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Within my friend group in New York, even those of us who aren’t Puerto Rican all seem to know someone affected by Hurricane María. It seems no Boricua was untouched by the unspeakable impact of the storm, from which the island is still recovering.
Ahead of the two-year anniversary of María, a new book, “Fantasy Island: Colonialism, Exploitation and the Betrayal of Puerto Rico,” explores the effects of the disaster, as well as the political struggles of the island. Its author, Ed Morales, who teaches at Columbia University and has reported on Puerto Rico for more than 20 years, unearths the roots of the island’s current crisis by tracing its relationship to the United States since 1898, illustrating how the island has become a colonial outpost. Mr. Morales also interweaves his own family’s migration to New York in his discussion of the United States’ policy toward the island.
I sat down with Mr. Morales to discuss his new book, Puerto Rico’s continued colonial relationship with the United States and the island’s political destiny.
This interview has been edited and condensed.
How does your family’s story serve as a blueprint for talking about the relationship between Puerto Rico and the United States?
When I was a little boy, I loved maps. I saw a map of the Caribbean and Puerto Rico, and in parentheses, it said “U.S.” underneath it. So I asked my dad, “Why does it say that?” He said, “Oh, that just means that Puerto Rico is part of the U.S.” So I said, “Oh, so it’s not a country?” And he said, “No, no, Puerto Rico is a country, and it’s my country.” It was the first strange contact I had with this idea that Puerto Ricans feel very strongly about Puerto Rico being a country, but the technical status is not that.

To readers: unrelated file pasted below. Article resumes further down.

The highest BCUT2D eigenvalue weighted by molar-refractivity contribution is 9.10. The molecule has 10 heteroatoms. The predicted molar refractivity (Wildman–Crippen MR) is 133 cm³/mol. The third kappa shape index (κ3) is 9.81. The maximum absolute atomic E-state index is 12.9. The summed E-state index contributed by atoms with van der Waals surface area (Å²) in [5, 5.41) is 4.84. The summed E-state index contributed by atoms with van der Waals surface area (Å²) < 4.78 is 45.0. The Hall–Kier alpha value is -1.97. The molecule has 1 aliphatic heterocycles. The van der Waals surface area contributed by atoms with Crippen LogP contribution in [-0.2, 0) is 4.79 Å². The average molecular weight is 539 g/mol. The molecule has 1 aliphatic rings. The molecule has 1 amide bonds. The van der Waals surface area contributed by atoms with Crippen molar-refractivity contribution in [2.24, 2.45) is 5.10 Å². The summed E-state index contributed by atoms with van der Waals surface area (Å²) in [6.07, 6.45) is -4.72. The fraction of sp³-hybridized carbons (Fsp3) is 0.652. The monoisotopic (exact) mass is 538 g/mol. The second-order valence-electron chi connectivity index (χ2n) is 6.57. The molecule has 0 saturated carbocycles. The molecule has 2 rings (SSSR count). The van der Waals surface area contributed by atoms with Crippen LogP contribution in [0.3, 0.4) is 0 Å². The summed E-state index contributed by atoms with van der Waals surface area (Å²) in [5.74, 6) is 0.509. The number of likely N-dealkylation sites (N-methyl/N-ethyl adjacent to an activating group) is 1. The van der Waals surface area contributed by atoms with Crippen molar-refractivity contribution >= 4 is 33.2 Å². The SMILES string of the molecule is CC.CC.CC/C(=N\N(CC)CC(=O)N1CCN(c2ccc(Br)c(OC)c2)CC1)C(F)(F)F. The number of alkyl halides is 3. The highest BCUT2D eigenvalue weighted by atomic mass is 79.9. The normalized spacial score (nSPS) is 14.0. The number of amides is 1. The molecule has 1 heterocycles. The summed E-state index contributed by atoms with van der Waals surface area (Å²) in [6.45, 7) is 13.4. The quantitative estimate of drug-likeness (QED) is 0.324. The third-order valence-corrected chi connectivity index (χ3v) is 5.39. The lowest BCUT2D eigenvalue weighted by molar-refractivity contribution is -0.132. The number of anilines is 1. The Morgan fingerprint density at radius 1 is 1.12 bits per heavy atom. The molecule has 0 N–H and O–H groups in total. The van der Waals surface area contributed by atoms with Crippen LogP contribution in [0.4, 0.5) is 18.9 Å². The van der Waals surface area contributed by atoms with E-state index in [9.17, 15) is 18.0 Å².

My family came to the U.S. as migrants in the early ’20s during the period that was part of Operation Bootstrap, which was something the U.S. government set up to industrialize Puerto Rico’s economy. My parents and about half of both of their large families came. They met in Spanish Harlem — they didn’t know each other in Puerto Rico, so their whole lives were really framed by U.S. policy toward Puerto Rico. It was basically the “West Side Story” moment. That’s how we were identified by the mainstream. We were stereotyped during that period.
In what ways was Hurricane María a tipping point for the colonial relationship between the U.S. and Puerto Rico?
When María came, there was so much neglect from the federal government. With President Trump, what happened is that people really started to think, “Wow, it’s really true. The U.S. doesn’t care about us and we’re just a territory. They don’t respond to our emergencies.” The terrible physical, psychological and emotional suffering that they experienced because of María really sharpened that dismay. Yes, they’re U.S. citizens, but there are a lot of caveats to that citizenship. It’s not full citizenship.
How would you describe the impact that María continues to have today?
People still don’t have a secure belief that the electrical infrastructure is really going to hold up. The experience with María has led to continued uncertainty and insecurity on that front.
A lot of the things that were begun through the Financial Oversight Management Board, as far as imposing austerity measures, have been reflected in school closures. The island is still suffering from depopulation and out-migration, and also a looming health care crisis. All of these things that were pointed out by María are still in effect.